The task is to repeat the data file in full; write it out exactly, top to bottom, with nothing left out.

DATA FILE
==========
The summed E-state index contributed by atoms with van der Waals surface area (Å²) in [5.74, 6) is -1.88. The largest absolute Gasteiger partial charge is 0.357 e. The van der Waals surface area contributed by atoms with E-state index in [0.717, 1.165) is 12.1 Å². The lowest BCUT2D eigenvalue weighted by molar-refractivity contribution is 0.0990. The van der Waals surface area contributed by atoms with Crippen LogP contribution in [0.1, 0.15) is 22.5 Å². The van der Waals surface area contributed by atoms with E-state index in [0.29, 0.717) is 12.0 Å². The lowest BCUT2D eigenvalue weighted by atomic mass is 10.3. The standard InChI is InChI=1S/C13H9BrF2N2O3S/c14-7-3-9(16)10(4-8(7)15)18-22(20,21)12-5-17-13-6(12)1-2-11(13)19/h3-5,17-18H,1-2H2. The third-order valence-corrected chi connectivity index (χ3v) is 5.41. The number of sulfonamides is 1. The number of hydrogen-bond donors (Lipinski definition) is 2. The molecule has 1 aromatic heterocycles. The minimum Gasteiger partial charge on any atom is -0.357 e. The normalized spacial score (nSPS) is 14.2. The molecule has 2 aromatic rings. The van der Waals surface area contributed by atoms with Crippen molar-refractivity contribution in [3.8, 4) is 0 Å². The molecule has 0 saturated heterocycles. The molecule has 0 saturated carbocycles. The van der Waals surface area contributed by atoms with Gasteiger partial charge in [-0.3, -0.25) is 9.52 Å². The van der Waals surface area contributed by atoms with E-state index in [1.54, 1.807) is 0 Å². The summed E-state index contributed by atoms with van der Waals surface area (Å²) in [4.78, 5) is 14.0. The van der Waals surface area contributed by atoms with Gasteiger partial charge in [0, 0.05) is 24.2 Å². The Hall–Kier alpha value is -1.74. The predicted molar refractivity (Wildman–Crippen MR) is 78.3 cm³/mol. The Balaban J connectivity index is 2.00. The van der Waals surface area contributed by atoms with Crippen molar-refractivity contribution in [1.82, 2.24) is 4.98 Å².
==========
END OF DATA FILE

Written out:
The summed E-state index contributed by atoms with van der Waals surface area (Å²) in [5.74, 6) is -1.88. The largest absolute Gasteiger partial charge is 0.357 e. The van der Waals surface area contributed by atoms with E-state index in [0.717, 1.165) is 12.1 Å². The lowest BCUT2D eigenvalue weighted by molar-refractivity contribution is 0.0990. The van der Waals surface area contributed by atoms with Crippen LogP contribution in [0.1, 0.15) is 22.5 Å². The van der Waals surface area contributed by atoms with E-state index in [0.29, 0.717) is 12.0 Å². The lowest BCUT2D eigenvalue weighted by atomic mass is 10.3. The standard InChI is InChI=1S/C13H9BrF2N2O3S/c14-7-3-9(16)10(4-8(7)15)18-22(20,21)12-5-17-13-6(12)1-2-11(13)19/h3-5,17-18H,1-2H2. The third-order valence-corrected chi connectivity index (χ3v) is 5.41. The number of sulfonamides is 1. The number of hydrogen-bond donors (Lipinski definition) is 2. The molecule has 1 aromatic heterocycles. The minimum Gasteiger partial charge on any atom is -0.357 e. The normalized spacial score (nSPS) is 14.2. The molecule has 2 aromatic rings. The van der Waals surface area contributed by atoms with Crippen molar-refractivity contribution in [3.8, 4) is 0 Å². The molecule has 0 saturated heterocycles. The molecule has 0 saturated carbocycles. The van der Waals surface area contributed by atoms with Gasteiger partial charge in [-0.3, -0.25) is 9.52 Å². The van der Waals surface area contributed by atoms with E-state index in [1.54, 1.807) is 0 Å². The summed E-state index contributed by atoms with van der Waals surface area (Å²) in [4.78, 5) is 14.0. The van der Waals surface area contributed by atoms with Gasteiger partial charge in [0, 0.05) is 24.2 Å². The Hall–Kier alpha value is -1.74. The predicted molar refractivity (Wildman–Crippen MR) is 78.3 cm³/mol. The Balaban J connectivity index is 2.00. The van der Waals surface area contributed by atoms with Crippen molar-refractivity contribution in [1.82, 2.24) is 4.98 Å².